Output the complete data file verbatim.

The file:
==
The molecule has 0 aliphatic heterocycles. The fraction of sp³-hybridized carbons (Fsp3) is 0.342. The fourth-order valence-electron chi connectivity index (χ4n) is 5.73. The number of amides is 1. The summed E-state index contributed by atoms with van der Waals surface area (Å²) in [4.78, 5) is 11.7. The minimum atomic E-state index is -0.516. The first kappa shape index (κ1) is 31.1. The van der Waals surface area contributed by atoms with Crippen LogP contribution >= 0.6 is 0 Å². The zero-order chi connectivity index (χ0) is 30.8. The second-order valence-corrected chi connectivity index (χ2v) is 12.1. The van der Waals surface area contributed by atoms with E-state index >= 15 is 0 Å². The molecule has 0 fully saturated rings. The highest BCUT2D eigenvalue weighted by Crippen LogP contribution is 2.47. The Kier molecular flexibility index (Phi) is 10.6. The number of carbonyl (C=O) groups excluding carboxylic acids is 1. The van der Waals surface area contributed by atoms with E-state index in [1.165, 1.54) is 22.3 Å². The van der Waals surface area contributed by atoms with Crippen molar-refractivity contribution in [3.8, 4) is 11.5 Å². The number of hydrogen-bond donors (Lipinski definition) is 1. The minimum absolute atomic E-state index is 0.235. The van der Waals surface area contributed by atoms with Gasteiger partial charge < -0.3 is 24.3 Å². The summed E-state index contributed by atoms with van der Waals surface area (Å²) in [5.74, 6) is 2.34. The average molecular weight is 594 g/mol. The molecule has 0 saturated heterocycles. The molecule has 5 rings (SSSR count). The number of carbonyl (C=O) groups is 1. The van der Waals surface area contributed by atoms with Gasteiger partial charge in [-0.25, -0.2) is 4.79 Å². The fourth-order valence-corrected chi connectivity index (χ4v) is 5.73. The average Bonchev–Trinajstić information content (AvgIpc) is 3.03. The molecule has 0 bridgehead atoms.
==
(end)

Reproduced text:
The molecule has 0 aliphatic heterocycles. The fraction of sp³-hybridized carbons (Fsp3) is 0.342. The fourth-order valence-electron chi connectivity index (χ4n) is 5.73. The number of amides is 1. The summed E-state index contributed by atoms with van der Waals surface area (Å²) in [4.78, 5) is 11.7. The minimum atomic E-state index is -0.516. The first kappa shape index (κ1) is 31.1. The van der Waals surface area contributed by atoms with Crippen LogP contribution >= 0.6 is 0 Å². The zero-order chi connectivity index (χ0) is 30.8. The second-order valence-corrected chi connectivity index (χ2v) is 12.1. The van der Waals surface area contributed by atoms with E-state index >= 15 is 0 Å². The molecule has 0 fully saturated rings. The highest BCUT2D eigenvalue weighted by Crippen LogP contribution is 2.47. The Kier molecular flexibility index (Phi) is 10.6. The number of carbonyl (C=O) groups excluding carboxylic acids is 1. The van der Waals surface area contributed by atoms with E-state index in [1.165, 1.54) is 22.3 Å². The van der Waals surface area contributed by atoms with Crippen molar-refractivity contribution in [3.8, 4) is 11.5 Å². The number of hydrogen-bond donors (Lipinski definition) is 1. The minimum absolute atomic E-state index is 0.235. The van der Waals surface area contributed by atoms with Gasteiger partial charge < -0.3 is 24.3 Å². The summed E-state index contributed by atoms with van der Waals surface area (Å²) in [5.74, 6) is 2.34. The average molecular weight is 594 g/mol. The molecule has 0 saturated heterocycles. The molecule has 5 rings (SSSR count). The number of carbonyl (C=O) groups is 1. The van der Waals surface area contributed by atoms with Gasteiger partial charge in [-0.25, -0.2) is 4.79 Å². The fourth-order valence-corrected chi connectivity index (χ4v) is 5.73. The average Bonchev–Trinajstić information content (AvgIpc) is 3.03. The molecule has 0 bridgehead atoms.